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Bitcoin exchange joins HSBC in money laundering for drug sales

Photo by George Frey/Getty Images

On Jan. 27, the Department of Justice filed formal charges against Charlie Schrem, the owner and CEO of, alleging that the Bitcoin exchange laundered $1 million USD in cash via Bitcoins for drug sale proceeds. This is the second major case in over a year for the DOJ tied to drugs and money laundering, with the first proceedings ending in a large fine for HSBC, and no jail time for anyone associated with the bank.

The U.S. Attorney's office in Manhattan said in a statement that authorities arrested Charlie Schrem, chief executive officer of the exchange, on Sunday and Robert Faiella, who ran an underground Bitcoin exchange called BTCKing, on Monday. The two were charged with conspiring to commit money laundering and operating an unlicensed money transmitting business. - Zerohedge

The question now becomes is today's indictment against the CEO of a Bitcoin exchange being done as retribution against the growing digital currency, or is it simply a prudent and lawful action to stop portions of the underground and black market drug trade? If justice is to fit the crime according to the United States legal system, then Charlie Schrem should be allowed to broker a deal where he pays a symmetrical fine for using a financial product to support an illicit activity, and be freed of any personal liability, as HSBC bankers involved in the same form of crime were.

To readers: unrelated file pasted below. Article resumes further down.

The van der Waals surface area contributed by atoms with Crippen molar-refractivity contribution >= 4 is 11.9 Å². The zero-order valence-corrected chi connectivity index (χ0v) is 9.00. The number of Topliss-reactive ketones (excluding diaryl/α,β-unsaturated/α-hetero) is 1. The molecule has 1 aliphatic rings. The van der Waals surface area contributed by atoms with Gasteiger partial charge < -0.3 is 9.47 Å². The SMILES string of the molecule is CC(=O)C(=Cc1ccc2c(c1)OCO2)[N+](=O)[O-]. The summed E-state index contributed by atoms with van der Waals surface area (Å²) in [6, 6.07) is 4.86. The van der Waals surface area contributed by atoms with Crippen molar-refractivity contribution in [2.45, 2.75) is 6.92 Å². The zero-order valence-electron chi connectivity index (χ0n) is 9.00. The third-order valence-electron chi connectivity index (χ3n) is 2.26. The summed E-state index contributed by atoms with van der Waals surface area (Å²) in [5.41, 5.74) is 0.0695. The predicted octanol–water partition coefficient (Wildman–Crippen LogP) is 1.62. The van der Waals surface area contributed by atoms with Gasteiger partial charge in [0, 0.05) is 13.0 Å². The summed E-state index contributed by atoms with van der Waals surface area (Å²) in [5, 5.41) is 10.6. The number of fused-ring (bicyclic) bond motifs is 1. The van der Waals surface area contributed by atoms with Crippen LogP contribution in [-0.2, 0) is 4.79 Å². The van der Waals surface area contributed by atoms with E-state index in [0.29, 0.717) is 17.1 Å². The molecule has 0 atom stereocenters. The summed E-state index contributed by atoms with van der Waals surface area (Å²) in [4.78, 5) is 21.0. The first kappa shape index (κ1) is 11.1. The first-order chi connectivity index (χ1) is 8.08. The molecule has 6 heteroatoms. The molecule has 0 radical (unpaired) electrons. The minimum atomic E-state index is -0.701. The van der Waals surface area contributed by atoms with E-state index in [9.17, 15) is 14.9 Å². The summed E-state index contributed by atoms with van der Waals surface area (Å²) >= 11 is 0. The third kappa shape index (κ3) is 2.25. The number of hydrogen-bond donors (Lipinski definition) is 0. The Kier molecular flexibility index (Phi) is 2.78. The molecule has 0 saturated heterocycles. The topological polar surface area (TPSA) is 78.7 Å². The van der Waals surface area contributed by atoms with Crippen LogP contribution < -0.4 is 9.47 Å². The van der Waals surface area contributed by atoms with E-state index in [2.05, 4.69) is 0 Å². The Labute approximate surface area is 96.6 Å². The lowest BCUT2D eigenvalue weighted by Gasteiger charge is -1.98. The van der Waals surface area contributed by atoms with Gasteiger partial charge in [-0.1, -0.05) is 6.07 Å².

HSBC was found to have laundered over $670 billion over the course of four years, and this makes BitInstant's total amount pale in comparison. HSBC was eventually fined $1.9 billion in an arranged agreement, which equates to 3/100% of the total amount laundered through their institution.

In today's government, where corporate and political interests are normally aligned and protected, no major banker has been personally indicted and imprisoned since the credit crisis of 2008. However, this quid pro quo form of justice is unlikely to be the modus operandi with Bitcoin, as the digital currency is seen more as a threat, than as a benefit to America's hegemony over the global reserve currency. And thus it is very likely that the Department of Justice will be seeking personal retribution from, and its CEO Charlie Schem, simply on the grounds of using the indictment as a warning to the ever growing world of Bitcoin and other digital currencies.